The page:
Roads with transit? No, thanks

The RTID package doesn’t give Seattle voters a fair choice

Those of us who live in and around Seattle will vote this November on a huge package that's being sold as "roads and transit." Stay with me -- it's complicated but important, and it could have implications for transit projects around the US. Of the $18 billion in the package, about $10 billion will pay for 50 miles of new light rail; the rest will pay for roads projects, including 152 new miles of general-purpose highways (and 74 miles of HOV). Because our state legislature, in its infinite wisdom, tied the two unrelated proposals together, rejecting roads means rejecting transit, and vice versa. Pro-transit supporters of the package (and there are lots of them) pretty much stop there. How, they argue, could we turn down the first opportunity we've had in a generation to more than double the region's light rail system? Yes, there are roads in the package -- including bad roads, like the four-lane widening of a major suburban freeway -- but a lot of those will actually help transit. Expanding SR-520 from Seattle to Bellevue, for  example, will create two new HOV lanes. And look at all that light rail! Shiny, shiny light rail. How could you say no to all that light rail? Well, let's look at what happens if this region does pass the joint roads and transit package. That will be our last chance to make a truly ambitious investment in transportation for a generation. It is, in other words, our last chance to do it right. As local Sierra Club chapter chairman Mike O'Brien told me, "It's not like we have pools of $18 billion just sitting around." If we pass this package, we'll have light rail, but we'll also be stuck paying for, and building, all those new roads -- roads that will just fill up, as roads do; roads that will contribute more to global warming than light rail takes away; roads that certainly won't be much help in easing congestion without a much larger investment in transit than the one in this package. And we'll send a message to transportation planners around the country: "It's OK to have transit, as long as you throw some new roads in there too." A better message would be: "People want transit, so why do you keep giving us *$%! roads?"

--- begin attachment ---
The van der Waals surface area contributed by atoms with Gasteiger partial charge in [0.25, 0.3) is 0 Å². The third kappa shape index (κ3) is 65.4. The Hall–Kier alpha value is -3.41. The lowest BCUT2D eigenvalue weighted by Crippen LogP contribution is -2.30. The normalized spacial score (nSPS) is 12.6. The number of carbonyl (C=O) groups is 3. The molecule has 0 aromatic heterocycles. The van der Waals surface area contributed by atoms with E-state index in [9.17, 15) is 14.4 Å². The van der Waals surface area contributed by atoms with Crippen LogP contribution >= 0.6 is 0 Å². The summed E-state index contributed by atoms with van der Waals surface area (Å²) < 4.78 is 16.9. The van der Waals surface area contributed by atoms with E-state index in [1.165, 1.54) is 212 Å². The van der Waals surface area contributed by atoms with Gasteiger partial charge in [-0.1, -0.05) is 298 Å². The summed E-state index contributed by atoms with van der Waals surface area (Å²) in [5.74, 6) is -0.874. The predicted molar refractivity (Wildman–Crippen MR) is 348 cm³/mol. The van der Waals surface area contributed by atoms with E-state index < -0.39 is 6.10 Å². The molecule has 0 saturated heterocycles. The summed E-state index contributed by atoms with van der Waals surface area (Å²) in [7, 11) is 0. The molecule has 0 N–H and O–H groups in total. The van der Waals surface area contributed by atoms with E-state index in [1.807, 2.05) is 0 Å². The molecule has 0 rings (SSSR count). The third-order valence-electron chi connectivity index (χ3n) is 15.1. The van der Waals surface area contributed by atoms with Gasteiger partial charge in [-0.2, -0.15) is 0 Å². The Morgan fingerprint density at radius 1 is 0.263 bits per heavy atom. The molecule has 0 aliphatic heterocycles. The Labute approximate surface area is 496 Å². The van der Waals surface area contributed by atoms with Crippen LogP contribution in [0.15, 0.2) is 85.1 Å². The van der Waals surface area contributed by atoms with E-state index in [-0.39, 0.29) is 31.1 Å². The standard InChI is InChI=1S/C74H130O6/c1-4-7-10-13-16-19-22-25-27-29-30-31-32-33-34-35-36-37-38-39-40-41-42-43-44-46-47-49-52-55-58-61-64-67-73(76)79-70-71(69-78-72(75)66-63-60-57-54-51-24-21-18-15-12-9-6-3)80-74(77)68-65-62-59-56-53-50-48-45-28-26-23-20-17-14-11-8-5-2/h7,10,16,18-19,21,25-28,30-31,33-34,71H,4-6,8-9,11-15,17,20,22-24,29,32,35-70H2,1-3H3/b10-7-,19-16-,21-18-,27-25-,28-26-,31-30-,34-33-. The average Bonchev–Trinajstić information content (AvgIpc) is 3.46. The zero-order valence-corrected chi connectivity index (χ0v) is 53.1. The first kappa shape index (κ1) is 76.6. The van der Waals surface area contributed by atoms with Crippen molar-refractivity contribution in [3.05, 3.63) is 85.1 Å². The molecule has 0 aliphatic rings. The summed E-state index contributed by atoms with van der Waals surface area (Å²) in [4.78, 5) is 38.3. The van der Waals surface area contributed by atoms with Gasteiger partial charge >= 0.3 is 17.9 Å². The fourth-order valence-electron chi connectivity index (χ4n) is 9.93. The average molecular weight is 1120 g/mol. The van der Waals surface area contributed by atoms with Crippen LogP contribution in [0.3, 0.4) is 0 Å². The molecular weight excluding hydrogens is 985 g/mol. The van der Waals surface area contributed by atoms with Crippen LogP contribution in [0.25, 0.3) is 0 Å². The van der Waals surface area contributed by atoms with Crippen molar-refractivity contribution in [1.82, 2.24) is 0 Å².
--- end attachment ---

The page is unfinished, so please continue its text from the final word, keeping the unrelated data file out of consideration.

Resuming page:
Meltdown

Boxer vs Inhofe, round 2: The Rumble in Rayburn

If you will recall, the first round of their schoolyard squabble, on the occasion of Inhofe's filibustering of Gore's attempts to answer his questions, ended with a crushing uppercut by Boxer: Committee chairwoman Barbara Boxer (D-CA) finally intervened. "Would you agree to let the Vice President answer your questions?" Inhofe said Gore could respond when he was done talking, but Boxer wouldn't have it: "No, that isn't the rule. You're not making the rules. You used to when you did this. Elections have consequences. So I make the rules." The hearing audience applauded loudly. Politico has the details of the next round. This time, Boxer taps out and its Senator Mikulski that delivers the TKO, capping an Inhofe rant with: "It's more than the icecaps that are facing meltdown," begins Mikulski... Snap. Could it be that Inhofe is worrying about the title fight?

'Technology, technology, blah, blah, blah'

Bush climate speech follows Luntz playbook

Bush has given us a new drinking game: Down a shot whenever the President uses the word "technology" in a climate speech. You'd get 19 shots for yesterday's 21 minute speech! As predicted, Bush closely follows the Frank Luntz playbook on how to seem like you care about the climate when you don't. Bush stated the basic do-nothing message well: Our investments in research and technology are bringing the world closer to a remarkable breakthrough -- an age of clean energy where we can power our growing economies and improve the lives of our people and be responsible stewards of the earth the Almighty trusted to our care. Translation: "If we had those technologies today, then maybe we could take genuine action now. But, darn it, people, we don't. We can't grow the economy and be responsible stewards of the earth quite yet. We are close, though, so be patient already and stop with all those calls for mandatory regulation. Sheesh!"

Bush climate summit: Greenwashing vs. myth-busting

Foreign media take a more discerning look at Bush’s climate meetings this week

Once again, the foreign media is not fooled by Bush's PR stunt, while the U.S. media buys the White House line. The U.K.'s The Independent labeled this a "Greenwashing Climate Summit" in its headline, and opened their story with: For the first time in 16 years, a major environmental conference opens in Washington, hosted by the Bush administration. But no concrete results are expected, and that -- say European participants -- is the point of this high-level meeting. Far from representing a Damascene conversion on climate change by President George Bush, the two-day gathering of the world's biggest polluting nations is aimed at undermining the UN's efforts to tackle global warming, say European sources. "The conference was called at very short notice," said one participant. "It's a cynical exercise in destabilising the UN process." So how does the AP puff piece on the summit begin?